Thugs and henchmen in films are almost always nameless men there only to be killed by the hero, but here we’re given brief snippets of conversations between dozens of men dropping names and connections. It’s quickly made clear that the men are all from the same small village, that they rob trains to help support their families, and that many of them are even related. Why is that important and special? Because as Amrit tears his way through them, survivors are often left to mourn and cry over their deaths. It’s a captivating sight, grown men — the “villains” of the film — sobbing at the sight of their physically destroyed friends and family members.

As is fitting for the genre, Lakshya does good work as our muscled hero even as he’s outshined by the villains. Juval is wonderfully sleazy and sociopathic as the young upstart looking to take over his family’s criminal enterprise, and Ashish Vidyarthi gives a fantastic counterpoint as the young man’s father, a weathered and tired old man who carries a respected weight amongst the crew. They approach the problem of Amrit differently, but the end result is destined to be the same.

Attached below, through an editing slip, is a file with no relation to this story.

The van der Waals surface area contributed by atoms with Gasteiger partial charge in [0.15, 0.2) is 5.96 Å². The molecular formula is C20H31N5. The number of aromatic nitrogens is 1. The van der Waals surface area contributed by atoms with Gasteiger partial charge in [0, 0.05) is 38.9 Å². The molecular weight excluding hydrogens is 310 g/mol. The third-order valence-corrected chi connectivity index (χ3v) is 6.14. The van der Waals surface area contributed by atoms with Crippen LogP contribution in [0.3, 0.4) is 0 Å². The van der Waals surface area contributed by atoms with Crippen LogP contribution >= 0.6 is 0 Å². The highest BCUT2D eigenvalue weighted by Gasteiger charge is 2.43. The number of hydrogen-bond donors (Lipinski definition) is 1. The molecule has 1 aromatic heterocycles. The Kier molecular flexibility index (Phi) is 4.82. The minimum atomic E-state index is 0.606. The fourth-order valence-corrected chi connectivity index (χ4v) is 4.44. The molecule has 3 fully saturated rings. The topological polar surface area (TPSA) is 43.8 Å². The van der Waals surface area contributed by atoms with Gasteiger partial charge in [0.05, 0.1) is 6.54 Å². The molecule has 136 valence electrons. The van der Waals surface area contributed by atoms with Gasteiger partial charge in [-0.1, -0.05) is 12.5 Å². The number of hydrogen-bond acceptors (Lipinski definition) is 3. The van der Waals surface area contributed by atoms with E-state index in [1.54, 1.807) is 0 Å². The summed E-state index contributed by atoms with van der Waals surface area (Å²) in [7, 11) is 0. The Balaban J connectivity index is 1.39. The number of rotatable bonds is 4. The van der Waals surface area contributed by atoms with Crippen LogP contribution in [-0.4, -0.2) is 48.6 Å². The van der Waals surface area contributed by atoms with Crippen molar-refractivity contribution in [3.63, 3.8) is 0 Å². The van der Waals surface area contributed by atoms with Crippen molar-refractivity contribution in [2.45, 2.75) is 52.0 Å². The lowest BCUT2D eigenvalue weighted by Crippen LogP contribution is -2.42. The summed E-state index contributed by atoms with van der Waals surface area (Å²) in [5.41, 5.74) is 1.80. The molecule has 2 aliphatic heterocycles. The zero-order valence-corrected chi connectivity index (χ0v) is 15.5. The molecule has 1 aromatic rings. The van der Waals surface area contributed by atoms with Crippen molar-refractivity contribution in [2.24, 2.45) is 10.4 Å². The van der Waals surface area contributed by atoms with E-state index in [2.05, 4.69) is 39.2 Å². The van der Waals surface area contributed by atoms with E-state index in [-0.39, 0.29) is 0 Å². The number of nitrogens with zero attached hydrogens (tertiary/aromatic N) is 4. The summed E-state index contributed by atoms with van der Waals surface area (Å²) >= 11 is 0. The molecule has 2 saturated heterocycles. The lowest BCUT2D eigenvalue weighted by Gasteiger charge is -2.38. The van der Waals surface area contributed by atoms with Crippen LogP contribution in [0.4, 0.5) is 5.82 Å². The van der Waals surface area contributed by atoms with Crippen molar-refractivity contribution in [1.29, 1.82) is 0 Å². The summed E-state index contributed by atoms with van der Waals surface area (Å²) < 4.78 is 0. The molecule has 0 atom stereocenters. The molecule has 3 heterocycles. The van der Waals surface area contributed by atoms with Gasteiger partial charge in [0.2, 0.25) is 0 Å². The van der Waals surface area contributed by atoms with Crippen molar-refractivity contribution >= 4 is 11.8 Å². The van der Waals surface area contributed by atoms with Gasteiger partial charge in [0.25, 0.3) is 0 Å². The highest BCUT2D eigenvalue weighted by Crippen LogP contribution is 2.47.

Kill is just a great time at the movies — hopefully you’re able to catch it in theaters, but it’ll still be a real ripper on your television at home. From the propulsive momentum and brutal beatdowns, to the high cost of revenge and some fun guitar riffs when certain characters appear on screen, it’s a simple action movie plot executed with style, sensory delights, and lots of blood. Lots, and lots of blood. Here’s hoping we get a whole franchise with titles like Kill Again, Kill Some More, Kill ’em til They’re Dead, Kill the Killer, One Last Kill

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Rob Hunter has been writing for Film School Rejects since before you were born, which is weird seeing as he's so damn young. He's our Chief Film Critic and Associate Editor and lists 'Broadcast News' as his favorite film of all time. Feel free to say hi if you see him on Twitter @FakeRobHunter.